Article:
by Sam Hieb
N&R columnist Doug Clark’s column on some recent Medicaid numbers:
A report released today by the White House Council on Economic Advisers should be welcomed by opponents of Medicaid expansion in North Carolina for one reason:
It discredits the number 500,000. So let’s get rid of it.
Proponents of Medicaid expansion have used that number to quantify how many North Carolinians would gain health-care coverage through expansion, which Gov. Pat McCrory and the Republican legislature denied last year.
The number seemed to have been produced from thin air.
As you can probably imagine, Clark believes whether the number of potential benficiaries is 500,000 or 377,000, Medicaid should still be expanded in North Carolina.
But the bigger issue here is apparently nobody knows the Medicaid numbers —including DHHS–and that’s why the General Assembly still hasn’t passed a budget:
Berger remains steadfast that no final deal can happen without budget certainty on Medicaid. Senate leaders do not want to be blindsided if Medicaid spending outpaces current projections by tens of millions of dollars, as it has in recent years.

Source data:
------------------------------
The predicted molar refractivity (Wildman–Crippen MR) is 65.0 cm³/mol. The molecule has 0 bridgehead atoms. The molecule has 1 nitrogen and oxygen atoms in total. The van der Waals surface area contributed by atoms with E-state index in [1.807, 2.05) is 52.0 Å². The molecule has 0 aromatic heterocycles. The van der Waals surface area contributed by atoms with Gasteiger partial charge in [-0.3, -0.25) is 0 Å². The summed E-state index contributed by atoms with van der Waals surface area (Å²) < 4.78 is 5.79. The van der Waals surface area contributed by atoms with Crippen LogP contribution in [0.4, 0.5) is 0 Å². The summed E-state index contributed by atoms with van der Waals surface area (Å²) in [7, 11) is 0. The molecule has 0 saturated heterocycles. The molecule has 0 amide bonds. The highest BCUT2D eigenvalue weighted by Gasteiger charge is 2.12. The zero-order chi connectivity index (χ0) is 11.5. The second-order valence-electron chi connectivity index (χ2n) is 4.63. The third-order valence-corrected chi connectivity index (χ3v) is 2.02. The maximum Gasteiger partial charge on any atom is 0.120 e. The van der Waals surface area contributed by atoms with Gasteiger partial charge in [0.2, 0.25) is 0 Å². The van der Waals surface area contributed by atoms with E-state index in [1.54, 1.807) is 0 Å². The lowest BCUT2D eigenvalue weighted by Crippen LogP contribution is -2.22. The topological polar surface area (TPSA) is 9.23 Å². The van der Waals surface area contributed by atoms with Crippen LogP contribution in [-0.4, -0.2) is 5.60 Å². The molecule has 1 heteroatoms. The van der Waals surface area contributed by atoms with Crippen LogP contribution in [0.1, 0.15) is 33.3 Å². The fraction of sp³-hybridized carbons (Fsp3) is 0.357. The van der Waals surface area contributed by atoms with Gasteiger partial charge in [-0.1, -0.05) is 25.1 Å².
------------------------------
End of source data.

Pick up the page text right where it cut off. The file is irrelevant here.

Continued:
“If it takes us a while to do that, then we’re prepared to take the time that’s necessary,” Berger said. But, he noted, both sides “may be closer to trying to figure out the number” on Medicaid.
“[House leaders] at this point are not willing to go with our number. We are not willing to go with their number. And the question is, is there a number in between … that we can settle on,” Berger said.
Not even the hosiptals know their Medicaid numbers. So the question is whether it makes sense to expand Medicaid until there’s more certainty. I would argue no —and so should Thom Tillis during the upcoming Senate campaign. Hopeful he’ll support his argument as well as explaining why it hasn’t been fixed